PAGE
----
Seagrass protection goals clearer thanks to Charlotte Harbor study

Credit all photos to Conor Goulding/Mote Marine Laboratory

Seagrass beds — vital habitat for Florida wildlife — may decline if poor water clarity obscures their sunlight. Now, resource managers in Charlotte Harbor have new tools to keep water clarity on target, thanks to a study by Mote Marine Laboratory and Janicki Environmental, Inc.

The peer-reviewed study was funded by the Charlotte Harbor National Estuary Program (CHNEP) and published in the summer 2016 volume of Florida Scientist.

The study provides new mathematical modeling tools that are helping CHNEP and partners produce a concise and easy-to-understand Water Clarity Report Card for resource managers, scientists and members of the public who aim to safeguard Charlotte Harbor’s green jewel: more than 62,000 acres of seagrass habitat.

Seagrass beds shelter and feed small invertebrates, shellfish, sport fish, manatees and more. Resource managers track the health of Charlotte Harbor’s 14 estuary segments, in part, by monitoring changes in water quality and clarity and resulting changes in seagrass coverage. Clarity describes how much light reaches a given depth without being absorbed, scattered or otherwise made unavailable to seagrasses. Clarity is critical but tricky to monitor in shallow estuary waters, where the changing angular distribution of light can challenge even high-quality measuring gear.

To address this challenge, the new study presents an Optical Model, which translates water quality sampling results — water color, turbidity (cloudiness from particles), and chlorophyll from algae — into water clarity values, describing how much light will be blocked from seagrasses at a given depth. Using water quality data from water samples, the model can estimate clarity more consistently than available instruments can measure it in the field. The new study also provides the Water Clarity Reporting Tool produced by Janicki Environmental, Inc., which compares present water clarity with a past reference period, detecting improvements and declines.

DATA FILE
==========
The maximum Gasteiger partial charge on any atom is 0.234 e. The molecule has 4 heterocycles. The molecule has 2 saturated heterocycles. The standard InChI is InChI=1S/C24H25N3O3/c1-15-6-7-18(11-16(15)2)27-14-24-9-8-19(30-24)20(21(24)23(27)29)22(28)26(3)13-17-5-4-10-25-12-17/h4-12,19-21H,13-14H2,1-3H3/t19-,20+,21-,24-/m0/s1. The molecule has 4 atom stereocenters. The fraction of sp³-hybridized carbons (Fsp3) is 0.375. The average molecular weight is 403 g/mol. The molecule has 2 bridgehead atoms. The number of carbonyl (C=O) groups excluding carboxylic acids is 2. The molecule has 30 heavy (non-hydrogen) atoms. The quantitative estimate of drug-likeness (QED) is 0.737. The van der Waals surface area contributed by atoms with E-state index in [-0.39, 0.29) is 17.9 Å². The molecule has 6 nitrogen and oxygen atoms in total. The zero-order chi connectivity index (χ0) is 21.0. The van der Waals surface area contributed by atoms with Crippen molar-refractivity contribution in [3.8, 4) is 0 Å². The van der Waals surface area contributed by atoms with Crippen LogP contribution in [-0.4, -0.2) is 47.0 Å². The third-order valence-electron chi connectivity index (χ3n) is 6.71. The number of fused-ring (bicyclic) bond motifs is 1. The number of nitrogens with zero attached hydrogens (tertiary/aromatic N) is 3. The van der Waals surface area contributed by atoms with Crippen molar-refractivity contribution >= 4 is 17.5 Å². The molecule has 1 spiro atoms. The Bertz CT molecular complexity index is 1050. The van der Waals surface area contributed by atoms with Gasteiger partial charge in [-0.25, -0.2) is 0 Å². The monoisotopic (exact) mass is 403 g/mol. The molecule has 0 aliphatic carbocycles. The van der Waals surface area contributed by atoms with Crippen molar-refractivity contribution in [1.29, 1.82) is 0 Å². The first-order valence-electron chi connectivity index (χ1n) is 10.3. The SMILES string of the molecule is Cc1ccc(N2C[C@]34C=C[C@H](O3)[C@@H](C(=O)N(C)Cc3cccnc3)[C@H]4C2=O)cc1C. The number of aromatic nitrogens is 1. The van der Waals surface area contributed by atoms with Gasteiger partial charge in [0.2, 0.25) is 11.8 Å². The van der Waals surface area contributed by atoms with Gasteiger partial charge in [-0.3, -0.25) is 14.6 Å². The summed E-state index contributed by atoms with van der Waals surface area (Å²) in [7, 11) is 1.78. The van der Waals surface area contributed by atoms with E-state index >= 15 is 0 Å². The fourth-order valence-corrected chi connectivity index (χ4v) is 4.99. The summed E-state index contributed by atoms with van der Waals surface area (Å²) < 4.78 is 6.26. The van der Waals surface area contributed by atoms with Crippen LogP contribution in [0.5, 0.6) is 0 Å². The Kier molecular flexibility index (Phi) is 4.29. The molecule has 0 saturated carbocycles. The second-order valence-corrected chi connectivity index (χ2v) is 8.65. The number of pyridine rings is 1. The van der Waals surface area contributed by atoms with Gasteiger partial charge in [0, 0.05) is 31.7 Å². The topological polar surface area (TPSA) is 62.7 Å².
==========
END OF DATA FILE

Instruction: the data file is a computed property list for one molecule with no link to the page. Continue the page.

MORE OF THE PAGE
“We’ve provided a way to model water clarity more reliably at depths where we want seagrasses to be, to determine if the criteria for light are being met,” said Dr. Kellie Dixon, the senior scientist at Mote who developed the new, Charlotte Harbor-specific optical model. “If seagrasses are retreating, we need to know if that is due to a change in water clarity — for instance, from freshwater with brown color or runoff carrying fertilizer and other nutrient sources into Charlotte Harbor.”

Dixon continued: “If you’re trying to monitor water clarity by measuring light in the field, a lot can go wrong — for instance, your boat can tip sideways and reflect unwanted light where you’re trying to measure. However if you collect a jug of water, then laboratory analyses can accurately detect color, chlorophyll and turbidity, and we can use that to model light.”